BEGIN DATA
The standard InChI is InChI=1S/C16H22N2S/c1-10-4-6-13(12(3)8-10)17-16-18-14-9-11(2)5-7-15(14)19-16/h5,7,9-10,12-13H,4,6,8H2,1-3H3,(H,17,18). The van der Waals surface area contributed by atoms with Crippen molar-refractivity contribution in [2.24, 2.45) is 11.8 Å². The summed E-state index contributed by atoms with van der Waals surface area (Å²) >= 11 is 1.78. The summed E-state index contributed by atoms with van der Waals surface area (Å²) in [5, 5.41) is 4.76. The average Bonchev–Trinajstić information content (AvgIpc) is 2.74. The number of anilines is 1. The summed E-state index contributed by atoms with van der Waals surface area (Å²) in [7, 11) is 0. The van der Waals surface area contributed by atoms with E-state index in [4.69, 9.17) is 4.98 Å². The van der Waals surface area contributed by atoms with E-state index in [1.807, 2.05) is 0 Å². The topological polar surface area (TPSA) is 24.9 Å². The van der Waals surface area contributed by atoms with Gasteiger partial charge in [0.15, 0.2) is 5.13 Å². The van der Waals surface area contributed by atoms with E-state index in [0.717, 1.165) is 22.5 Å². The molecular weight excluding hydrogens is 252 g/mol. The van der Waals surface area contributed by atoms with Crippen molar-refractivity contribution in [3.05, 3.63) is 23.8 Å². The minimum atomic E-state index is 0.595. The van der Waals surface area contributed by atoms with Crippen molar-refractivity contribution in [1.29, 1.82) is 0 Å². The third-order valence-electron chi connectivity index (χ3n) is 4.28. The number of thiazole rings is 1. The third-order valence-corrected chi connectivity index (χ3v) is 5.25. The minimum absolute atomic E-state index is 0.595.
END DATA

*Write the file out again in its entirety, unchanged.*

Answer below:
The standard InChI is InChI=1S/C16H22N2S/c1-10-4-6-13(12(3)8-10)17-16-18-14-9-11(2)5-7-15(14)19-16/h5,7,9-10,12-13H,4,6,8H2,1-3H3,(H,17,18). The van der Waals surface area contributed by atoms with Crippen molar-refractivity contribution in [2.24, 2.45) is 11.8 Å². The summed E-state index contributed by atoms with van der Waals surface area (Å²) >= 11 is 1.78. The summed E-state index contributed by atoms with van der Waals surface area (Å²) in [5, 5.41) is 4.76. The average Bonchev–Trinajstić information content (AvgIpc) is 2.74. The number of anilines is 1. The summed E-state index contributed by atoms with van der Waals surface area (Å²) in [7, 11) is 0. The van der Waals surface area contributed by atoms with E-state index in [4.69, 9.17) is 4.98 Å². The van der Waals surface area contributed by atoms with E-state index in [1.807, 2.05) is 0 Å². The topological polar surface area (TPSA) is 24.9 Å². The van der Waals surface area contributed by atoms with Gasteiger partial charge in [0.15, 0.2) is 5.13 Å². The van der Waals surface area contributed by atoms with E-state index in [0.717, 1.165) is 22.5 Å². The molecular weight excluding hydrogens is 252 g/mol. The van der Waals surface area contributed by atoms with Crippen molar-refractivity contribution in [3.05, 3.63) is 23.8 Å². The minimum atomic E-state index is 0.595. The van der Waals surface area contributed by atoms with Crippen molar-refractivity contribution in [1.29, 1.82) is 0 Å². The third-order valence-electron chi connectivity index (χ3n) is 4.28. The number of thiazole rings is 1. The third-order valence-corrected chi connectivity index (χ3v) is 5.25. The minimum absolute atomic E-state index is 0.595.